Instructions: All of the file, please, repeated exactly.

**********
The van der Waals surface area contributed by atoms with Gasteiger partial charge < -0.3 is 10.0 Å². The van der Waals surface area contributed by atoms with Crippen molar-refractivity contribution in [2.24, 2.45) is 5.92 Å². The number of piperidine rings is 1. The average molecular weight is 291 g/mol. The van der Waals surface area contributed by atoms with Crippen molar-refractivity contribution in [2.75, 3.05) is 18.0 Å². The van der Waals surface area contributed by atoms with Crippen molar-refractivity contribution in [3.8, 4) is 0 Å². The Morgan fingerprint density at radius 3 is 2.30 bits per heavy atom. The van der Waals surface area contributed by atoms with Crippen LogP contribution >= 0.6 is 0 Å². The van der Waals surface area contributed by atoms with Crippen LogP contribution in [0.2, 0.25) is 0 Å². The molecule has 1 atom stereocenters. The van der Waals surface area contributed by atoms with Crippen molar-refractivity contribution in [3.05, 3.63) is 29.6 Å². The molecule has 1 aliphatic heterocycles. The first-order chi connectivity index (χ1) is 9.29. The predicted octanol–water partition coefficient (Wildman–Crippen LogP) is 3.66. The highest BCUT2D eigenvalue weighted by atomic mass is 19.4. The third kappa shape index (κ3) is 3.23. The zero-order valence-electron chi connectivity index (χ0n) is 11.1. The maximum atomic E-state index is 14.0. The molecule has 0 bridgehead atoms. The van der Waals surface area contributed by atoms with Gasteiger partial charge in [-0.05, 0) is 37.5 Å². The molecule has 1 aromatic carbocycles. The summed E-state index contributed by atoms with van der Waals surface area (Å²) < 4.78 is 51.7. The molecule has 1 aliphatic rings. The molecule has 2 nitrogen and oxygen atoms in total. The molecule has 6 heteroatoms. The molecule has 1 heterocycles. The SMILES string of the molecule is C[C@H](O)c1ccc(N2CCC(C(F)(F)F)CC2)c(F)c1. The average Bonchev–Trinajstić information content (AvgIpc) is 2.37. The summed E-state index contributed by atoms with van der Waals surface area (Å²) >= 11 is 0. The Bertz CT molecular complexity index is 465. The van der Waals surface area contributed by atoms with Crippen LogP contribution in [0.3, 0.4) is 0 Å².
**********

The van der Waals surface area contributed by atoms with Gasteiger partial charge < -0.3 is 10.0 Å². The van der Waals surface area contributed by atoms with Crippen molar-refractivity contribution in [2.24, 2.45) is 5.92 Å². The number of piperidine rings is 1. The average molecular weight is 291 g/mol. The van der Waals surface area contributed by atoms with Crippen molar-refractivity contribution in [2.75, 3.05) is 18.0 Å². The van der Waals surface area contributed by atoms with Crippen molar-refractivity contribution in [3.8, 4) is 0 Å². The Morgan fingerprint density at radius 3 is 2.30 bits per heavy atom. The van der Waals surface area contributed by atoms with Crippen LogP contribution >= 0.6 is 0 Å². The van der Waals surface area contributed by atoms with Crippen LogP contribution in [0.2, 0.25) is 0 Å². The molecule has 1 atom stereocenters. The van der Waals surface area contributed by atoms with Crippen molar-refractivity contribution in [3.05, 3.63) is 29.6 Å². The molecule has 1 aliphatic heterocycles. The first-order chi connectivity index (χ1) is 9.29. The predicted octanol–water partition coefficient (Wildman–Crippen LogP) is 3.66. The highest BCUT2D eigenvalue weighted by atomic mass is 19.4. The third kappa shape index (κ3) is 3.23. The zero-order valence-electron chi connectivity index (χ0n) is 11.1. The maximum atomic E-state index is 14.0. The molecule has 0 bridgehead atoms. The van der Waals surface area contributed by atoms with Gasteiger partial charge in [-0.05, 0) is 37.5 Å². The molecule has 1 aromatic carbocycles. The summed E-state index contributed by atoms with van der Waals surface area (Å²) < 4.78 is 51.7. The molecule has 1 aliphatic rings. The molecule has 2 nitrogen and oxygen atoms in total. The molecule has 6 heteroatoms. The molecule has 1 heterocycles. The SMILES string of the molecule is C[C@H](O)c1ccc(N2CCC(C(F)(F)F)CC2)c(F)c1. The average Bonchev–Trinajstić information content (AvgIpc) is 2.37. The summed E-state index contributed by atoms with van der Waals surface area (Å²) >= 11 is 0. The Bertz CT molecular complexity index is 465. The van der Waals surface area contributed by atoms with Crippen LogP contribution in [0.3, 0.4) is 0 Å².